We have a great deal of interest in Brazil around these parts, in part because of the approach the current leadership has taken to issues around economic development (c.f., "the Brasilia Consensus"), and in part because of the innovative approach the nation has adopted regarding FLOSS (Free/Libre/Open Source Software). While President Luiz Inacio da Silva, or "Lula", is rightly given credit for the former, his Minister of Culture, Gilberto Gil, has been a profound influence on the latter. Gil is prone to showing up at Linux conferences, and has been vocal in his appreciation of the political value of the open source model, especially as it applies to more than just software.
The UK's Guardian has a profile of and interview with Gil today, and it's sufficiently interesting to warrant being highlighted here. A sample:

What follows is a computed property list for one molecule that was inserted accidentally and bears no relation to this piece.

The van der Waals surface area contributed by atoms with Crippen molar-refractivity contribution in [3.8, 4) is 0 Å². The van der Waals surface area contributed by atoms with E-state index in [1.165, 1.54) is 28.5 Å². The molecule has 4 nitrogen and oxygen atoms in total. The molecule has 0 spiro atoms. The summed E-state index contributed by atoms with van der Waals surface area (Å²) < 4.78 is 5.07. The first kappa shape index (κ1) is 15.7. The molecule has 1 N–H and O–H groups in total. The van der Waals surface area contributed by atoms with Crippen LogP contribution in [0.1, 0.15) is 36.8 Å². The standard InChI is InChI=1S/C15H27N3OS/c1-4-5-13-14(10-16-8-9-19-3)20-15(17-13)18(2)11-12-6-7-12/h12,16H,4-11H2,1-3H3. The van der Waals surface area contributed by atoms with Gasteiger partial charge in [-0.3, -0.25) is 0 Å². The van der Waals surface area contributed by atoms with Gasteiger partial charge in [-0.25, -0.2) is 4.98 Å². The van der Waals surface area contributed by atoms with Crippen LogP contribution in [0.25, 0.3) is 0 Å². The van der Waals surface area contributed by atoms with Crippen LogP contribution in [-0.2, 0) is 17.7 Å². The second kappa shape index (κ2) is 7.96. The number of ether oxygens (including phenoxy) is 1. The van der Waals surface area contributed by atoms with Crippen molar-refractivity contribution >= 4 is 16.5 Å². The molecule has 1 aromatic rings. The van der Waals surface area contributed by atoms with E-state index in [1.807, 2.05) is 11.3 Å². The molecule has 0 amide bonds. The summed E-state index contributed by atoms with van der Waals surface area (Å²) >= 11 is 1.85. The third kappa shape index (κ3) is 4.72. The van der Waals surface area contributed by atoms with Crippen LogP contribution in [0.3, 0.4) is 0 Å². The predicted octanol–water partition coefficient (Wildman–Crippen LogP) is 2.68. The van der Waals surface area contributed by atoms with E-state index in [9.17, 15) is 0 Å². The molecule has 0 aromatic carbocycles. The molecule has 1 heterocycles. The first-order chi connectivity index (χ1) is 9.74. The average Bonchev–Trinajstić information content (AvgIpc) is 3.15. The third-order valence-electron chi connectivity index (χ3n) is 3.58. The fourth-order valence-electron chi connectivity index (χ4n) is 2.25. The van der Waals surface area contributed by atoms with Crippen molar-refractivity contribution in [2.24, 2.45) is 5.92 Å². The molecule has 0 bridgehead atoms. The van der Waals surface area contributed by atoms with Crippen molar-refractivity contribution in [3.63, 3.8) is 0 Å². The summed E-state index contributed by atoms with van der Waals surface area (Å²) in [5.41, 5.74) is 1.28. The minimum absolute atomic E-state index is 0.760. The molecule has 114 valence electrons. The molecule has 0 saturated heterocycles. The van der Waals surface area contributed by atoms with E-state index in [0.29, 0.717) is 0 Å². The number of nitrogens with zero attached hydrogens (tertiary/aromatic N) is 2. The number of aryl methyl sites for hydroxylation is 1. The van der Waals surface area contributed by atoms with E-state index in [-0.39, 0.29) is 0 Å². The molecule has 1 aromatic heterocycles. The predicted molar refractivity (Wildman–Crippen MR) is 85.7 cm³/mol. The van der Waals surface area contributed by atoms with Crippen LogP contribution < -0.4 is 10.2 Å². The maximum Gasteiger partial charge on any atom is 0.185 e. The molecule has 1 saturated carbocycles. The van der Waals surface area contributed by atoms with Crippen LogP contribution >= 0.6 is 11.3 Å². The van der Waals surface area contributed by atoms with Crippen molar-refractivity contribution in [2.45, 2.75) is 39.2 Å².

"This [the adoption of open source software] isn't just my idea, or Brazil's idea," Gil says. "It's the idea of our time. The complexity of our times demands it." He is politician enough to hold back from endorsing the breaking of laws, for example on music downloading, but only just. "The Brazilian government is definitely pro-law," he grins. "But if law doesn't fit reality anymore, law has to be changed. That's not a new thing. That's civilisation as usual."